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The Ingham (formerly Villiers) first run in 1892

December 9, 2022

The Ingham, previously the Villiers Stakes was first run in 1892.

The $2 million Group 2 race is run over the famous Royal Randwick mile (1600m) for three-year-olds and up. The winner is exempt from the ballot for the Doncaster Mile run at Royal Randwick on The Star Championships Day 1 (1 April).

Originally the Villiers Stakes was probably named for the Governor of NSW at the time, The Earl of Jersey, Victor Albert George Child Villiers. He was appointed to the Governorship in 1890, holding the role until 1893. He spoke in support of Federation and was principal banker for Child & Co.

The name change to The Ingham recognises the contribution of the Ingham family to racing. Brothers Jack and Bob Ingham inherited not just the chicken enterprise from their father but also the broodmare Valiant Rose. This started their success as thoroughbred owners and breeders, with Crown Lodge stables and Woodlands Stud becoming a by-word for thoroughbred winners.

Their all pink (cerise) colours were carried to victory in many races by champions including Octagonal and Lonhro. They had a particular connection to the Golden Slipper, winning the race 7 times. First with Sweet Embrace in 1967. John’s Hope in 1972 followed, and then in 1987 they were the part-owners of the first three placegetters – Marauding, Lygon Arms, and Boasting. Star Watch in 1988, Burst in 1992 with Newhaven Park. Then Guineas raced for the Woodland Stud syndicate in 1997, Prowl (part-owned by Newhaven Park) in 1998, and finally with Forensics.

The brothers worked with trainers such as John Hawkes and Peter Snowden who remembered them as mentors. They were also prominent on the boards of the Sydney Turf Club and the Australian Jockey Club, and Bob was recognised as a life member of the ATC.

When Jack Ingham passed away in 2003, Sheikh Mohammed took on their famed Woodlands Stud. The brothers were inducted into the Australian Racing Hall of Fame in 2004. Later the bloodstock operation was sold to Darley Stud, now the Godolphin brand.

The Ingham Institute for Applied Medical Research is another great legacy that Bob and Jack Ingham have helped create. Find out more here.

Key moments in history:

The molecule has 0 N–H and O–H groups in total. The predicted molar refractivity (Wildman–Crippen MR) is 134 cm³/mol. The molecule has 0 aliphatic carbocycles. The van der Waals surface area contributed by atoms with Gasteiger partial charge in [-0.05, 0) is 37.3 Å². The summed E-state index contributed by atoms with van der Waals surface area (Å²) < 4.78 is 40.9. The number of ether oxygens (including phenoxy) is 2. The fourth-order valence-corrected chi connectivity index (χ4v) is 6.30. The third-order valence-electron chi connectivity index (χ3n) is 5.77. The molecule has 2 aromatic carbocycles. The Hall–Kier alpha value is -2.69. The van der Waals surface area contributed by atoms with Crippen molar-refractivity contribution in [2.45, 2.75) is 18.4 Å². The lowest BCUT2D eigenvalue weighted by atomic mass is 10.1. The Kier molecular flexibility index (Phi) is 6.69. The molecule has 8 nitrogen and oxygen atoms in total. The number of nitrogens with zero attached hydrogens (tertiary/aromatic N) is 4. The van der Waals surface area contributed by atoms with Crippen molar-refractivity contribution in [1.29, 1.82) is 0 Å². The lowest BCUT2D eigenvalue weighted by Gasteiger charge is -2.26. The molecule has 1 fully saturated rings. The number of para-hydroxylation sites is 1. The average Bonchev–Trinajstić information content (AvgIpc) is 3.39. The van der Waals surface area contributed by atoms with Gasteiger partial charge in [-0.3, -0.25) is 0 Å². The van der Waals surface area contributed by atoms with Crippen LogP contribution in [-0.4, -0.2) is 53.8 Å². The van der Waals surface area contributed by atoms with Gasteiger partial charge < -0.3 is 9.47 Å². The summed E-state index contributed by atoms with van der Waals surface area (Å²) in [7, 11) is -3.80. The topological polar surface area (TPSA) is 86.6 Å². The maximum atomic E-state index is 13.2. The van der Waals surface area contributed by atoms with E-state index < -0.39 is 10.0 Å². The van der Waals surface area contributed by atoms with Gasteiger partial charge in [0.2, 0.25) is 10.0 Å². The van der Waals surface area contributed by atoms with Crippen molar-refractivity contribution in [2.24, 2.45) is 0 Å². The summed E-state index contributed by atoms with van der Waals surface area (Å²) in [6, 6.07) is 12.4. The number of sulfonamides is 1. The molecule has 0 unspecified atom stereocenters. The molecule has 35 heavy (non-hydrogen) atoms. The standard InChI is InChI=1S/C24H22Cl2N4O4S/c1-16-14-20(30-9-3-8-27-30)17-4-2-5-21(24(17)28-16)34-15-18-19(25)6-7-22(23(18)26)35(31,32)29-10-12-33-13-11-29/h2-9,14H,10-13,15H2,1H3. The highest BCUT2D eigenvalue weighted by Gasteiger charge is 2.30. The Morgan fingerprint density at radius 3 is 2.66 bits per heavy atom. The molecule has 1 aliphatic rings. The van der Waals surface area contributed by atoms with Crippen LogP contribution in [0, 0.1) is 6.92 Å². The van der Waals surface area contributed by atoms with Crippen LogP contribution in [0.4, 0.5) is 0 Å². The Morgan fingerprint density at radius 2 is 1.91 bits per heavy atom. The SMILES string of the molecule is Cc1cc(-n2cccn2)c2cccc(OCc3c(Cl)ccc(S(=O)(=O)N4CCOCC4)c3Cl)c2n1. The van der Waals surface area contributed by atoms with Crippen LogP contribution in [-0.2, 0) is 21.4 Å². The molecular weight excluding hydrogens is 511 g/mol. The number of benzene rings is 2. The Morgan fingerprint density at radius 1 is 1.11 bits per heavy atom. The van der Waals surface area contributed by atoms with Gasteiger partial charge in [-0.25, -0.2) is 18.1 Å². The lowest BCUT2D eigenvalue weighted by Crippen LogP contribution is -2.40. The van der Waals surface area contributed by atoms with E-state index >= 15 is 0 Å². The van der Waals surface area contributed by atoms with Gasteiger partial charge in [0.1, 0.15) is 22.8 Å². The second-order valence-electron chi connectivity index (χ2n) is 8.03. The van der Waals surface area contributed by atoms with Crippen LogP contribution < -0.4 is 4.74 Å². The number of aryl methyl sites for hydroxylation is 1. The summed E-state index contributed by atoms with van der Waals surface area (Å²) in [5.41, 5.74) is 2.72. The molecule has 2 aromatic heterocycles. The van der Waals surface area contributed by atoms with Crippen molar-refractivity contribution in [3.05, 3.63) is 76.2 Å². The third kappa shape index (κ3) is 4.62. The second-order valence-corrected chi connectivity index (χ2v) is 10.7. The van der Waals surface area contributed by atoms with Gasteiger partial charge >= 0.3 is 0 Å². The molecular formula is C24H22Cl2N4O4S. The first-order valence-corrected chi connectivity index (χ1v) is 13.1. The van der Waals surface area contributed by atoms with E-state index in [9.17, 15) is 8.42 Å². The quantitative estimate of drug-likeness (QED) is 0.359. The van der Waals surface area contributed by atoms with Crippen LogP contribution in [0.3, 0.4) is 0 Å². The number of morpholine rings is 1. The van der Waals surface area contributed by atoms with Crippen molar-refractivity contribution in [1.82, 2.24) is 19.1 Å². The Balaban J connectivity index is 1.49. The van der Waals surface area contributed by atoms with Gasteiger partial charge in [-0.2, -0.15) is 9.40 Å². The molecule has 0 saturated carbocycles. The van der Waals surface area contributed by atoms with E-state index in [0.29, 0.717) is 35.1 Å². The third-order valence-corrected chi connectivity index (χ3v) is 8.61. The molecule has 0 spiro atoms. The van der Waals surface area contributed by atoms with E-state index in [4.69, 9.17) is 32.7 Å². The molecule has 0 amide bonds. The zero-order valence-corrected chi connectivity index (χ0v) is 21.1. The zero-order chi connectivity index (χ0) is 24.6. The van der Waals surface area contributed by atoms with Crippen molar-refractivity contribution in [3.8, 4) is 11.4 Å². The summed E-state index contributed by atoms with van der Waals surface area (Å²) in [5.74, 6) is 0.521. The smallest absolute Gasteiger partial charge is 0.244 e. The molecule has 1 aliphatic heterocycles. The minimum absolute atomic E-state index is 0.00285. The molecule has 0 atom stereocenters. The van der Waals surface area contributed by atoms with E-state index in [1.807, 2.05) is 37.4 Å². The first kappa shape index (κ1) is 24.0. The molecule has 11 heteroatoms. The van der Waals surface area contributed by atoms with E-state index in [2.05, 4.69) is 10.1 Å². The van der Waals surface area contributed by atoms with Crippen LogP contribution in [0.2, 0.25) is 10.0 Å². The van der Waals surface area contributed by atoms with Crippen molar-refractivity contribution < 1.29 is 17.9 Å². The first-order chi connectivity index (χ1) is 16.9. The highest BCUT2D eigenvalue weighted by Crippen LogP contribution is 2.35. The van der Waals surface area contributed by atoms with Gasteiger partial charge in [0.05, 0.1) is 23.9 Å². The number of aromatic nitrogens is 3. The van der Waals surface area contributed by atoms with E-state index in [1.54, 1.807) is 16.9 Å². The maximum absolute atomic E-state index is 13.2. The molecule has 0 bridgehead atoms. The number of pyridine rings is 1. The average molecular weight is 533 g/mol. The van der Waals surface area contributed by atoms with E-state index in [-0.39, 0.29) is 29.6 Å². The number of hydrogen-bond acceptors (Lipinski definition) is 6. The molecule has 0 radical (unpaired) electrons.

• Peter Cook won the Villiers in 1969 on Sir To Me as an apprentice. As a senior jockey, he won the race again in 1980 this time aboard Tuna Too (NZ).
  • William (or Billy as he was known) Cook, Peter’s father) won the Villiers aboard Riverton in 1942. Ten years later he won again on Carioca. As a jockey Billy amassed over 2000 winners in Australia and overseas, including two Melbourne Cups.
  • Duggan had two wins in the Villiers, both as an apprentice. First on Silver Points (NZ) in 1970 and next on Torumba (1972).
  • Brenton Avdulla enhanced his apprenticeship with a win in the Villiers in 2010 on Dances On Waves. On reaching the ranks of senior jockey, Avdulla added to his Villiers tally when he won in 2015 aboard Happy Clapper.
  • Rachel King is a dual winner in the Villiers. She came out of her apprenticeship in 2018 having topped the apprentice premiership the previous season. King would have her first major win in the Spring Champion Stakes aboard Maid Of Heaven for Mark Newnham. She teamed up with Newnham again to win the Villiers on Quackerjack in 2019 and then again the next year the pair won with Greysful Glamour.
  • Trainer Helen Page won the Villiers in 1989 with Spot The Rock. It was the Brisbane based trainer’s first Group win. Page went on to have another win in the Villiers in 2014 with Rudy.
  • Jockey Ron Quinton, after his success in the saddle, has become a well-respected trainer. As a jockey in the Villiers, he had two wins. First on Dear John (NZ) in 1978 and then in 1981 on Zing Along. Quinton then trained Monton to the win in 2011.
  • Kevin Moses was another jockey who took out his trainer’s licence once he’d finished in the saddle. He’d won the Villiers as a jockey on King’s Ideal in 1979. Then in 2012 G. Schofield crossed the line for him aboard All Legal.

Race statistics

  • Dead heat – in 1964 Gay Song (NZ) and Blue Era (NZ) crossed the line with nothing between them.
  • Ike’s Dream held the mile record set in 2004 in the Villiers 1:33.13.
  • 27 mares have won the race.
  • 1 nine-year-old has won the race, Honor In War in 2008.
  • Equine Influenza brought racing to a halt in 2007. Amongst many other spring and summer races, the Villiers did not run that year. In 2008, however, it ran twice. In January, Honor In War (USA) was given the race, the first major Sydney race after EI. Takeover Target crossed first but ultimately lost on protest. The Villiers ran again in 2008 in its usual December slot. Something Anything won narrowly with C. Munce aboard.
  • Run over the famous Randwick mile, the Villiers can be connected to some of the other major mile races, though wins across the mile races are rare. Happy Clapper achieved an unusual treble. He won the Villiers in 2015 and went on to manage the Doncaster and the Epsom in succeeding years.

Key winners

  • Cetigne (1917)
  • Rimveil (1940) – also started in 1941 coming in third.
  • Bernborough (1945)
  • Carioca (1952)
  • Baystone (Melbourne Cup winner) missed out on the win in 1956. Empire Link with jockey Neville Sellwood aboard won a short neck from Compound, with Baystone in third.
  • Rising Prince (1984)
  • Soho Square (1992) – Pharaoh (NZ) missed out on the Villiers to Soho Square. He started again in 1993 but finished third.
  • Happy Clapper (2015)

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